Today's Top 5

Biologists Say Half the World's Species Could Be Extinct By End of Century

One in five species on Earth now faces extinction, and that will rise to 50% by the end of the century unless urgent action is taken. That is the stark view of the world’s leading biologists, ecologists and economists who will gather on Monday to determine the social and economic changes needed to save the planet’s biosphere. “The living fabric of the world is slipping through our fingers without our showing much sign of caring,” say the organisers of the  Biological Extinction conference held at the Vatican this week. - The Guardian

Proposed Trump Budget Would Hike Defense Budget, Cut EPA

Trump is slated to sign documents as soon as Monday compelling the EPA to begin undoing recent regulations, including the Clean Power Plan that slashes greenhouse gas emissions from electricity generation and the Waters of the U.S. rule that defined which waterways are subject to pollution regulation. - Bloomberg

Millions Without Water in Chile Capital After Floods

Rainstorms and landslides in Chile have contaminated a major river forcing the authorities to cut off drinking water to at least four million people in the capital, Santiago. Officials said the water supply from the Maipo river would be cut to most of the city until the water flowed clear. - BBC

New Jersey Lowers Childhood Blood Lead Level Benchmark to Increase Early Intervention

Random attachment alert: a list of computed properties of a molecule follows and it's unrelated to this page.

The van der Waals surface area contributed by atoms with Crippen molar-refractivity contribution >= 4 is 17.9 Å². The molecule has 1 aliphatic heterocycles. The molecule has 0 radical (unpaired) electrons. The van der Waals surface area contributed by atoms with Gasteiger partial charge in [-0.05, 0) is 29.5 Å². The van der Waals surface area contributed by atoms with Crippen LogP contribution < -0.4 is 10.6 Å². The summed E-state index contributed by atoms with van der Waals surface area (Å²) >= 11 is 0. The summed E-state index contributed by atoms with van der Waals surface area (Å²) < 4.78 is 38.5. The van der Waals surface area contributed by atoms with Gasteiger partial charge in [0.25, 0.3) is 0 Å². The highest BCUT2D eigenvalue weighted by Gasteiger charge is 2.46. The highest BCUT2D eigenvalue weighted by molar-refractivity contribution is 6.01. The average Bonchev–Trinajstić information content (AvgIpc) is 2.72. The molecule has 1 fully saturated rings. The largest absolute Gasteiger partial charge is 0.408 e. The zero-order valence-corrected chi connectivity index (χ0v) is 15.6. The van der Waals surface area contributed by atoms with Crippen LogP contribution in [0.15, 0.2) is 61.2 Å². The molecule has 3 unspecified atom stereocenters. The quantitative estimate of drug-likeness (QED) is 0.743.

Lead screening and treatment requirements for New Jersey children are about to get tighter as the state establishes stricter guidelines to better care for those at risk. New Jersey adopted the most up-to-date benchmark from the federal Centers of Disease Control and Prevention to determine when and how a child should be treated for elevated levels of lead in their blood. Health experts said research now finds that even low levels can lead to developmental problems. - Press of Atlantic City

Coal Industry Casts Itself As Clean Energy Player

President Trump has questioned the science behind climate change as “a hoax” in positioning himself as a champion of coal. The three largest American coal producers are taking a different tack. Seeking to shore up their struggling industry, the coal producers are voicing greater concern about greenhouse gas emissions. Their goal is to frame a new image for coal as a contributor, not an obstacle, to a clean-energy future — an image intended to foster their legislative agenda. - New York Times